I started taking a selective serotonin reuptake inhibitor (SSRI) that day (more on that shortly). My bloodwork came back the next day showing that I was severely Vitamin D deficient and anemic, both of which were likely contributing to my fatigue and perhaps even the depression (there is evidence that Vitamin D deficiency and depression are correlated, but more research is needed to understand this relationship). My doctor treated both deficiencies aggressively and after years of keeping an eye on my bloodwork, we decided it was best if I take both iron and Vitamin D daily.

My medication and therapy journey

The SSRI I started after my appointment is a first-line treatment for depression and anxiety and for some, it can take up to six weeks to improve depression symptoms. It is, however, important to keep in mind that not everyone responds to SSRIs and many people need to try multiple types of medication before finding the right one. I was fortunate in that I started to feel noticeably different after about a week, which coincided with my first dosage increase. I remember very clearly making my bed and realizing that for the first time in months I wasn’t worrying in the background: I was just focusing on what I was doing.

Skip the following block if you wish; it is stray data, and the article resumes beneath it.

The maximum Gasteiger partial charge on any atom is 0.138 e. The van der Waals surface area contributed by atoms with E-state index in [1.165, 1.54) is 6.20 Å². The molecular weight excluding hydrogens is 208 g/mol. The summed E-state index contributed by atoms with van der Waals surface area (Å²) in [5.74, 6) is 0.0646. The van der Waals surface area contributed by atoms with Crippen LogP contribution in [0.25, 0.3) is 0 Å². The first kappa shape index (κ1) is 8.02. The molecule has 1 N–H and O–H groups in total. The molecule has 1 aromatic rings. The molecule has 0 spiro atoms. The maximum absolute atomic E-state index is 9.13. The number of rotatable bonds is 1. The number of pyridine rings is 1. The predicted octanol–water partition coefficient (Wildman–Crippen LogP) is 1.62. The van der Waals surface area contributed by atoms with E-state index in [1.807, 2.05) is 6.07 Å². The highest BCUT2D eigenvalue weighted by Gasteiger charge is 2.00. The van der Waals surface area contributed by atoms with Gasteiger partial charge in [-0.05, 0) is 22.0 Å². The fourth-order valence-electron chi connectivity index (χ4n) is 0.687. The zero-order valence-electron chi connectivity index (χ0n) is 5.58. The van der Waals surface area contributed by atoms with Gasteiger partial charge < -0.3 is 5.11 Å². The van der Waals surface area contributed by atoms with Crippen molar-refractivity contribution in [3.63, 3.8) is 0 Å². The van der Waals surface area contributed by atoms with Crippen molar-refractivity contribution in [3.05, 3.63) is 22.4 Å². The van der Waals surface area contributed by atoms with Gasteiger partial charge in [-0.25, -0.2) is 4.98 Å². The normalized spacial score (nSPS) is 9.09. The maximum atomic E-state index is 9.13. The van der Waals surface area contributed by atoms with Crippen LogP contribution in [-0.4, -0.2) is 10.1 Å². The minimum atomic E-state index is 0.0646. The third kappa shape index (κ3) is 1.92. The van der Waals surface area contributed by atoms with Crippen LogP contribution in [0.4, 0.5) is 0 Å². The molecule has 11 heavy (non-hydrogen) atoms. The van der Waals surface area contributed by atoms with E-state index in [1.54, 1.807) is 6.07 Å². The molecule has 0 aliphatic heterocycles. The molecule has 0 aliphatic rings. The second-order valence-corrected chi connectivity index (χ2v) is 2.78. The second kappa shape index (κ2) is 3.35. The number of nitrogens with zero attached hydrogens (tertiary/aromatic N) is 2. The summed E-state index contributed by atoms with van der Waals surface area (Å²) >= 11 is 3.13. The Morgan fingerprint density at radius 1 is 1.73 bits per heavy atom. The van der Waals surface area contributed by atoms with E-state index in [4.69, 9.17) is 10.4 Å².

It was like someone had turned down the volume on my constant, all-encompassing anxiety – it was such a drastic change from how I had been feeling that it was initially a little frightening.

My experience with SSRIs was positive overall and I credit them with helping jump-start my recovery, but it wasn’t all roses. I did experience side effects from the SSRIs, some of which got better over time, like the night sweats, and some of which did not, like the vivid dreams that persisted even after I stopped taking SSRIs. If I could give anyone starting an SSRI a piece of advice, it would be to talk openly with your doctor about the process and how you are feeling (and if you don’t feel comfortable talking with them, perhaps consider getting a second opinion). I also experienced certain side effects that are “reportedly rare” for women (I say reportedly rare because I found many women in patient-centered online forums reporting these issues but who had been ignored by their doctors). My doctor not only took my concerns seriously, she decided we should try a different SSRI, which resolved the issue almost immediately.